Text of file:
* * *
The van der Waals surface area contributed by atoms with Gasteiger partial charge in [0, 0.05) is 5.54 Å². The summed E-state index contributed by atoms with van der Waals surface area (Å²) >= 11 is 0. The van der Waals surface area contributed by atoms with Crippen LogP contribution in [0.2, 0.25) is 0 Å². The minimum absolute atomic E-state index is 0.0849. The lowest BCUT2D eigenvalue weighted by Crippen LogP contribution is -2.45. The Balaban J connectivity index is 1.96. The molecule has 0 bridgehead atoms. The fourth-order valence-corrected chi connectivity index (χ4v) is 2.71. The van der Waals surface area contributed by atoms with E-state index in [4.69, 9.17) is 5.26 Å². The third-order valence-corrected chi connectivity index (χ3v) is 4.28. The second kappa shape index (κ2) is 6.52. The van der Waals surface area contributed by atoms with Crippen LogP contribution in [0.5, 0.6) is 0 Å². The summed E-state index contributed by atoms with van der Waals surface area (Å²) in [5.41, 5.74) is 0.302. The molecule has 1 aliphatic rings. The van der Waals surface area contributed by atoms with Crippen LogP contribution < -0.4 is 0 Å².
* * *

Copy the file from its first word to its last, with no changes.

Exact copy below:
The van der Waals surface area contributed by atoms with Gasteiger partial charge in [0, 0.05) is 5.54 Å². The summed E-state index contributed by atoms with van der Waals surface area (Å²) >= 11 is 0. The van der Waals surface area contributed by atoms with Crippen LogP contribution in [0.2, 0.25) is 0 Å². The minimum absolute atomic E-state index is 0.0849. The lowest BCUT2D eigenvalue weighted by Crippen LogP contribution is -2.45. The Balaban J connectivity index is 1.96. The molecule has 0 bridgehead atoms. The fourth-order valence-corrected chi connectivity index (χ4v) is 2.71. The van der Waals surface area contributed by atoms with E-state index in [4.69, 9.17) is 5.26 Å². The third-order valence-corrected chi connectivity index (χ3v) is 4.28. The second kappa shape index (κ2) is 6.52. The van der Waals surface area contributed by atoms with Crippen LogP contribution in [0.5, 0.6) is 0 Å². The summed E-state index contributed by atoms with van der Waals surface area (Å²) in [5.41, 5.74) is 0.302. The molecule has 1 aliphatic rings. The van der Waals surface area contributed by atoms with Crippen LogP contribution < -0.4 is 0 Å².